I was in the village last week launching my chicken rearing project.
Because I want to create a rags to riches story that I can later publish and make it a masterpiece for motivational talks, I am starting the project from the basics.
A few weeks back, I bought five young chicks from the neighbour because I want to grow a breed whose the ancestry I’m sure of. They have now blossomed and I can’t keep calm.
After laying ten tiny eggs each, the hens now insist on incubating them in order to order to manufacture other small hens. I can already foresee myself being featured in a television program that talks about successful farmers who have shaped up their shambas.
ENCOUNTER WITH A ROOSTER
Unlike the upmarket layers that are manufactured using electricity powered incubators, village hens reproduce through an intricate life cycle process that takes several months.
First of all, the hen must have an encounter with a rooster before you can be assured that the eggs the hen lays are fertilised and can be used to propagate the future generation of chicken.
To increase your chances of getting a good breed, you let your hens loose so that they can meet the all potent, virile and polygamous village rooster.
A hen that is incubating on her eggs is one moody bird. It displays raging hormones, strange cravings and a really unpredictable temper.
Sometimes the craving leads the hen to eat all the eggs. Just as you are busy counting the chicken before they are hatched, the hen walks out of the nest after 21days like a celebrated queen.
All you can see in the incubation nest are empty shells after the hen has thanked herself to all the eggs. You regret the day you allowed the hen to incubate on the eggs, and you wish you had made better use of the eggs like converting them to omelette and eating them with ugali.
Her temper is also high during the incubation period, and sometimes you are innocently looking for a panga or cooking pan under the table when you ruffle the hen.
It will gladly employ its sharp beak to drill a hole on your straying hand. As a bonus treatment, it can charge at you while making intimidating noises and chasing you round the house.
It can become very aggressive and sometimes even repels the fierce eagle that attempts to steal her chicks during the brooding period.
Those who were born the other day are lucky they were not born in the days when hens could fight people.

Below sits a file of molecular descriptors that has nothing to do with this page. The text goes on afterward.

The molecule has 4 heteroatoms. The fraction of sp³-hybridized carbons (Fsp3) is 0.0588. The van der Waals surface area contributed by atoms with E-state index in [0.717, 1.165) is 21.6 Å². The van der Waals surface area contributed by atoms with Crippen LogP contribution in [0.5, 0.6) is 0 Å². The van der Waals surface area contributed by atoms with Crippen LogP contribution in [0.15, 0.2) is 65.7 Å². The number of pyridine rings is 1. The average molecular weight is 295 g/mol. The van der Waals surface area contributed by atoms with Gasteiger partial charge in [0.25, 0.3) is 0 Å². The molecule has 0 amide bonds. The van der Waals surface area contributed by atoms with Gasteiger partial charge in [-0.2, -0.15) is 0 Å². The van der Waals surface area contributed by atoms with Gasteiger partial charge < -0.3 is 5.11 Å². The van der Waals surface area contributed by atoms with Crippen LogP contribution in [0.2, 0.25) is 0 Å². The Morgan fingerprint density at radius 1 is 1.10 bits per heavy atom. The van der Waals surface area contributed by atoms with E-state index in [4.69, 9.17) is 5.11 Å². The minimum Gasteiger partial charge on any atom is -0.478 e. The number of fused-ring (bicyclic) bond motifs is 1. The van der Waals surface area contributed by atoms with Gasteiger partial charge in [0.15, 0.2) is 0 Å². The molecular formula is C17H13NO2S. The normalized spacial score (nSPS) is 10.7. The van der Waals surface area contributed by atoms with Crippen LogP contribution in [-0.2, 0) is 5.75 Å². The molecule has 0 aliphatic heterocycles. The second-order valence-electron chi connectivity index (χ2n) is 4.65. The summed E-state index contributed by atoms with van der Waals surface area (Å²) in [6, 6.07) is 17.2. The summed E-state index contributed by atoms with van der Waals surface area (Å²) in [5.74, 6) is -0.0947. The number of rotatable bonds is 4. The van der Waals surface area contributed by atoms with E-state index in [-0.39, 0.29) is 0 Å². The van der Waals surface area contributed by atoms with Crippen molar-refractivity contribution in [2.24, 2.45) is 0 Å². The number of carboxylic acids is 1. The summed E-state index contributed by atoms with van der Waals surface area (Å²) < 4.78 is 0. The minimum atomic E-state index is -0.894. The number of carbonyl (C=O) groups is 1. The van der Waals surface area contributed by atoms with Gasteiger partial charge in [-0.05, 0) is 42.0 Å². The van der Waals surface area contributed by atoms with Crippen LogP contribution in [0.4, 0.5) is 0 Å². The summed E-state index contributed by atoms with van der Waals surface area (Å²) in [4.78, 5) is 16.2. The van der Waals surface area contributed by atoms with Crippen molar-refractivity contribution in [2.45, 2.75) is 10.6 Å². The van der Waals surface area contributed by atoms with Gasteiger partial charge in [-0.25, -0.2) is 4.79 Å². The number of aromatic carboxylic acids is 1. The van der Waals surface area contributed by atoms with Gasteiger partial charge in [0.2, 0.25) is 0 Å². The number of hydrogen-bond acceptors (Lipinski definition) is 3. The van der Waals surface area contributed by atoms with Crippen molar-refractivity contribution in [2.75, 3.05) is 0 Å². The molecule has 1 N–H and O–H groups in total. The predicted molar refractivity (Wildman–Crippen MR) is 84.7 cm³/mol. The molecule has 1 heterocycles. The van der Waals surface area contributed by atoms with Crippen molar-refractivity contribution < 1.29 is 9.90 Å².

You are better off dealing with a buffalo or hippo, because you can easily predict the outcomes of the encounter. Being chased by a hen is similar to encountering an unidentified flying object.
You are not sure whether to run or wait a bit and take a video. My late grandmother had a hen that used to fight anyone on sight especially the visitors, she was our version of a shepherd dog.
Visitors intending to access our compound had to pause and knock at the gate first in order to enquire if the hen was on the loose.
Sometimes the incubation endeavour is all in vain. After sacrificing your thirty healthy eggs to the hen to incubate on while expecting at least twenty healthy chicks at the end of the incubation period, only three chicks come out and they are promptly eaten by the mongoose.
You rue the whole idea, you would rather have arranged the eggs in a tray and sold them to your office colleagues in the parking lot.
The eggs that have refused to hatch into chicks are not a total waste. They are recognised by the village boys as biological weapons of mass destruction.
They are called lazy eggs. They turn an unpleasant blackish colour and emit a noxious gas that can be smelled across the neighbouring province.
During the finals of a heavily contested village premier league championship or when watching a free movie in the village social hall with enemies from the other ridge, launching just one lazy egg into the crowd is enough to lead the opponent to withdraw from the whole event without any exit deal.
In this era of genetically modified chicken and artificial eggs, you can start placing your orders with me if you want chicken and chicken products with a proven ancestry.